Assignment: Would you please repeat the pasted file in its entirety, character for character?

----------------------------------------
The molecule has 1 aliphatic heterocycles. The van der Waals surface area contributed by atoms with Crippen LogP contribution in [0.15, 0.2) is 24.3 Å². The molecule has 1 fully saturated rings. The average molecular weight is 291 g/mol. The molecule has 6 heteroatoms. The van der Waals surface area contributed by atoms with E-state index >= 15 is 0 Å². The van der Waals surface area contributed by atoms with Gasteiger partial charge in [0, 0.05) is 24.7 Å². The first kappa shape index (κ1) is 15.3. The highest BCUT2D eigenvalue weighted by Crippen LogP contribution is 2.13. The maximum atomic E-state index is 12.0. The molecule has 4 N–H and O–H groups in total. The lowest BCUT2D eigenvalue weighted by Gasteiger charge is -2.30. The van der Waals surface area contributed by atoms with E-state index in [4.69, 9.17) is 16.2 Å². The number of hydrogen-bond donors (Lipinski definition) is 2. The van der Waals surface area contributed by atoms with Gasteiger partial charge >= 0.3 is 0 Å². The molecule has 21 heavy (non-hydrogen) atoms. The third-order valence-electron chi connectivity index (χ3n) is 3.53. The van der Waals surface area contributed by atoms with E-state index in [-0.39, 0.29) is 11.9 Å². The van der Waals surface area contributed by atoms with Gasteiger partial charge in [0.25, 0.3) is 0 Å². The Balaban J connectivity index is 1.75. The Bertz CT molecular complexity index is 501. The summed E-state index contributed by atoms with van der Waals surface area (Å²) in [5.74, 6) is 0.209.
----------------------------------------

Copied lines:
The molecule has 1 aliphatic heterocycles. The van der Waals surface area contributed by atoms with Crippen LogP contribution in [0.15, 0.2) is 24.3 Å². The molecule has 1 fully saturated rings. The average molecular weight is 291 g/mol. The molecule has 6 heteroatoms. The van der Waals surface area contributed by atoms with E-state index >= 15 is 0 Å². The van der Waals surface area contributed by atoms with Gasteiger partial charge in [0, 0.05) is 24.7 Å². The first kappa shape index (κ1) is 15.3. The highest BCUT2D eigenvalue weighted by Crippen LogP contribution is 2.13. The maximum atomic E-state index is 12.0. The molecule has 4 N–H and O–H groups in total. The lowest BCUT2D eigenvalue weighted by Gasteiger charge is -2.30. The van der Waals surface area contributed by atoms with E-state index in [4.69, 9.17) is 16.2 Å². The number of hydrogen-bond donors (Lipinski definition) is 2. The van der Waals surface area contributed by atoms with Gasteiger partial charge >= 0.3 is 0 Å². The molecule has 21 heavy (non-hydrogen) atoms. The third-order valence-electron chi connectivity index (χ3n) is 3.53. The van der Waals surface area contributed by atoms with E-state index in [-0.39, 0.29) is 11.9 Å². The van der Waals surface area contributed by atoms with Gasteiger partial charge in [0.25, 0.3) is 0 Å². The Balaban J connectivity index is 1.75. The Bertz CT molecular complexity index is 501. The summed E-state index contributed by atoms with van der Waals surface area (Å²) in [5.74, 6) is 0.209.